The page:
Zachary Grizzard, Correspondent
Presidents Day, also known as George Washington’s Birthday, is most commonly known as a day that we get out of school or potentially off from work (sorry private sector employees). As history tells us, Presidents Day is a good way to recognize our leaders through time and be appreciative of where we have come as a nation. Many people, however, do not know the reason we celebrate Presidents Day, the original name, or how it even came to be.
Presidents Day can largely be tied back to George Washington’s birthday, which is on February 22. In the 1880’s, a holiday was created and named “Uniform Monday Holiday Act”. This act was designed to help give workers a day off from work.
In 1879, Rutherford B. Hayes commemorated George Washington by declaring February 22 as Presidents Day. The February 22 holiday lasted almost 100 years until Richard Nixon renamed the holiday after the nation’s first president, George Washington, and changed the day of celebration.
Richard Nixon restructured the holiday for many reasons, the first reason being that February 22 occasionally fell on the weekends. Nixon believed that it should always fall on normal business days so services could close in honor of Presidents Day. Nixon deemed that the third Monday in February should be observed by state and federal employees as “Presidents Day.” The day, according to Nixon, would celebrate Washington’s birthday which fell on February 22 and Abraham Linclon’s birthday which fell on February 12.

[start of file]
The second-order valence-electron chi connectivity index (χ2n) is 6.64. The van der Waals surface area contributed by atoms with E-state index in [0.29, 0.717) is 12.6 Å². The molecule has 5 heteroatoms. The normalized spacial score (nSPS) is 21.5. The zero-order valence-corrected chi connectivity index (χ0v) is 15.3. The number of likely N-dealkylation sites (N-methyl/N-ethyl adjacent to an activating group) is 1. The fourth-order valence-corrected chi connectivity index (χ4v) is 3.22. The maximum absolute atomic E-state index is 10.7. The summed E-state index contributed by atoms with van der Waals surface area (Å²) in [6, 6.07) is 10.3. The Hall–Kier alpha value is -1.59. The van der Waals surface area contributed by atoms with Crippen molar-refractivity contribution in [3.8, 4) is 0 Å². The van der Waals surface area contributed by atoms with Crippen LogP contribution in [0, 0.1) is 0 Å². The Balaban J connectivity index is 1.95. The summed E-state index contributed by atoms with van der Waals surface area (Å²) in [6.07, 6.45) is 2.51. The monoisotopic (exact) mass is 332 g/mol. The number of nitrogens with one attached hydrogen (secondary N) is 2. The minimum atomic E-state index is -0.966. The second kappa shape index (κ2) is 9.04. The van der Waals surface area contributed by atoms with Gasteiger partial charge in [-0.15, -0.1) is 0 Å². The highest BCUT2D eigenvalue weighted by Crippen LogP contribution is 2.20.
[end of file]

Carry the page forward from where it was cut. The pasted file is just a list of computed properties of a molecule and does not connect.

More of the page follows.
Legally, Presidents Day does not appear in the United States Code regarding federally observed holidays. The only holiday listed for the month of February is Washington’s birthday, but the day it is observed was changed in 1970 from February 22 to the third Monday in February. Though many refer to the holiday colloquially as “Presidents Day”, the legal name is still printed as Washington’s Birthday.
Regardless, we should take the opportunity of free time on Presidents Day to be thankful for the leader we currently have, as well as the leaders we have had. In today’s time though, it can be quite hard to be thankful for someone who has caused a racial divide in our country, and even harder for someone who has passed countless regulations in violation of constitutional amendments.
This is not pointing fingers or singling out any particular leader, but it is definitely something to think about. Nixon wanted to specifically celebrate Lincoln and Washington, but that was still going against what Rutherford B. Hayes had originally created by deeming Washington’s birthday a holiday.
I believe that we as a country should celebrate the birth of our first president. George Washington created a legacy that cannot be rivaled. Washington created the State of the Union Address, birthed the idea for term limits and he and his wife shaped the role to which all future presidents and their wives would fill. The Washingtons even decided that excessive glory should not be placed on the name of the president. George stated that “Mr. President” would be a simple and respectful salutation.
The Washingtons left a legacy that is still with us as a nation. I think trying to combine honoring other presidents on this day takes away from the respect and honor that should be paid to the Washingtons. So, in protest of Nixon’s decision — Happy Birthday President Washington!